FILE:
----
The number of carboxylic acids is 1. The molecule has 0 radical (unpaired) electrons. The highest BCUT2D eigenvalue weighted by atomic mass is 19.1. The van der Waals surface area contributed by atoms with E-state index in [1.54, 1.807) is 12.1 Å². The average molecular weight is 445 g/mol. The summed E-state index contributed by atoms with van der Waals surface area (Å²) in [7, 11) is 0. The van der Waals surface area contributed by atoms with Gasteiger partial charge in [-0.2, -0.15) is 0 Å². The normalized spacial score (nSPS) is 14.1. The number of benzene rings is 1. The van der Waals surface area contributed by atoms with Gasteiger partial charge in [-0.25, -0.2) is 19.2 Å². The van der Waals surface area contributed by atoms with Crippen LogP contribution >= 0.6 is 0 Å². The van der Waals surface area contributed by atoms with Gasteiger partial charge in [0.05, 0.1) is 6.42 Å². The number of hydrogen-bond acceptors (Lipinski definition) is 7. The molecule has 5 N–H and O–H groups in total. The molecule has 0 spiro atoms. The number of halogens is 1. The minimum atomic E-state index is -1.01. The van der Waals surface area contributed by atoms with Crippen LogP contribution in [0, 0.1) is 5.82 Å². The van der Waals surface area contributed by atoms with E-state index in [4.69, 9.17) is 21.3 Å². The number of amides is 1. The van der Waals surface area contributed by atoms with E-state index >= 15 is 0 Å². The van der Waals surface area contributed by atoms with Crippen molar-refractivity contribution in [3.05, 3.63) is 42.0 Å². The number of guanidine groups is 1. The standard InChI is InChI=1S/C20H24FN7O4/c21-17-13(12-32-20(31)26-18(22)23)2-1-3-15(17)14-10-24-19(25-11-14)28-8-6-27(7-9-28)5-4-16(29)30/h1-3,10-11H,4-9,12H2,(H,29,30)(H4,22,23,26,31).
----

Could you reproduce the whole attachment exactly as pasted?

The number of carboxylic acids is 1. The molecule has 0 radical (unpaired) electrons. The highest BCUT2D eigenvalue weighted by atomic mass is 19.1. The van der Waals surface area contributed by atoms with E-state index in [1.54, 1.807) is 12.1 Å². The average molecular weight is 445 g/mol. The summed E-state index contributed by atoms with van der Waals surface area (Å²) in [7, 11) is 0. The van der Waals surface area contributed by atoms with Gasteiger partial charge in [-0.2, -0.15) is 0 Å². The normalized spacial score (nSPS) is 14.1. The number of benzene rings is 1. The van der Waals surface area contributed by atoms with Gasteiger partial charge in [-0.25, -0.2) is 19.2 Å². The van der Waals surface area contributed by atoms with Crippen LogP contribution >= 0.6 is 0 Å². The van der Waals surface area contributed by atoms with Gasteiger partial charge in [0.05, 0.1) is 6.42 Å². The number of hydrogen-bond acceptors (Lipinski definition) is 7. The molecule has 5 N–H and O–H groups in total. The molecule has 0 spiro atoms. The number of halogens is 1. The minimum atomic E-state index is -1.01. The van der Waals surface area contributed by atoms with Crippen LogP contribution in [0, 0.1) is 5.82 Å². The van der Waals surface area contributed by atoms with E-state index in [4.69, 9.17) is 21.3 Å². The number of amides is 1. The van der Waals surface area contributed by atoms with E-state index >= 15 is 0 Å². The van der Waals surface area contributed by atoms with Crippen molar-refractivity contribution in [3.05, 3.63) is 42.0 Å². The number of guanidine groups is 1. The standard InChI is InChI=1S/C20H24FN7O4/c21-17-13(12-32-20(31)26-18(22)23)2-1-3-15(17)14-10-24-19(25-11-14)28-8-6-27(7-9-28)5-4-16(29)30/h1-3,10-11H,4-9,12H2,(H,29,30)(H4,22,23,26,31).